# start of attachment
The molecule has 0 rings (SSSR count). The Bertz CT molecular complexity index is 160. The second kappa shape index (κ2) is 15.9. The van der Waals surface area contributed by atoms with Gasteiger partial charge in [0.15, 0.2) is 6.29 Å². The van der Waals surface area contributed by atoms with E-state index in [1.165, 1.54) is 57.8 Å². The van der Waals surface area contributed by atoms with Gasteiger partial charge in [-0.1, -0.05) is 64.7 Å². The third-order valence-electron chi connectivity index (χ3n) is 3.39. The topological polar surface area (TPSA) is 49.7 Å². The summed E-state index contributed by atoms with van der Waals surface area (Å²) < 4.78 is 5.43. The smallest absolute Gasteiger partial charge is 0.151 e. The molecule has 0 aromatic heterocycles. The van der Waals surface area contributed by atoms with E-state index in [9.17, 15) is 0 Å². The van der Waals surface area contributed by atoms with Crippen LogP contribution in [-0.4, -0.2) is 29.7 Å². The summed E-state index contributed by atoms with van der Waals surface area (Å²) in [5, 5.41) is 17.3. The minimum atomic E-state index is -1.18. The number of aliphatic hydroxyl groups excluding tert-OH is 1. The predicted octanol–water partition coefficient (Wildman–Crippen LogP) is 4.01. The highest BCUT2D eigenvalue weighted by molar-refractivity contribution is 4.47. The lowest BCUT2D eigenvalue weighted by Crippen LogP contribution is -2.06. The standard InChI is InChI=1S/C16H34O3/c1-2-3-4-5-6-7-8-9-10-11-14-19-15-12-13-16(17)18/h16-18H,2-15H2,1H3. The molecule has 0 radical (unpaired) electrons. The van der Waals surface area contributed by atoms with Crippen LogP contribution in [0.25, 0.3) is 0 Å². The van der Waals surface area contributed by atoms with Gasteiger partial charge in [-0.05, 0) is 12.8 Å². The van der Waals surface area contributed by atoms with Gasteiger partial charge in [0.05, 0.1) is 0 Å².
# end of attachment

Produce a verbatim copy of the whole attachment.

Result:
The molecule has 0 rings (SSSR count). The Bertz CT molecular complexity index is 160. The second kappa shape index (κ2) is 15.9. The van der Waals surface area contributed by atoms with Gasteiger partial charge in [0.15, 0.2) is 6.29 Å². The van der Waals surface area contributed by atoms with E-state index in [1.165, 1.54) is 57.8 Å². The van der Waals surface area contributed by atoms with Gasteiger partial charge in [-0.1, -0.05) is 64.7 Å². The third-order valence-electron chi connectivity index (χ3n) is 3.39. The topological polar surface area (TPSA) is 49.7 Å². The summed E-state index contributed by atoms with van der Waals surface area (Å²) < 4.78 is 5.43. The smallest absolute Gasteiger partial charge is 0.151 e. The molecule has 0 aromatic heterocycles. The van der Waals surface area contributed by atoms with E-state index in [9.17, 15) is 0 Å². The van der Waals surface area contributed by atoms with Crippen LogP contribution in [-0.4, -0.2) is 29.7 Å². The summed E-state index contributed by atoms with van der Waals surface area (Å²) in [5, 5.41) is 17.3. The minimum atomic E-state index is -1.18. The number of aliphatic hydroxyl groups excluding tert-OH is 1. The predicted octanol–water partition coefficient (Wildman–Crippen LogP) is 4.01. The highest BCUT2D eigenvalue weighted by molar-refractivity contribution is 4.47. The lowest BCUT2D eigenvalue weighted by Crippen LogP contribution is -2.06. The standard InChI is InChI=1S/C16H34O3/c1-2-3-4-5-6-7-8-9-10-11-14-19-15-12-13-16(17)18/h16-18H,2-15H2,1H3. The molecule has 0 radical (unpaired) electrons. The van der Waals surface area contributed by atoms with Crippen LogP contribution in [0.25, 0.3) is 0 Å². The van der Waals surface area contributed by atoms with Gasteiger partial charge in [-0.05, 0) is 12.8 Å². The van der Waals surface area contributed by atoms with Gasteiger partial charge in [0.05, 0.1) is 0 Å².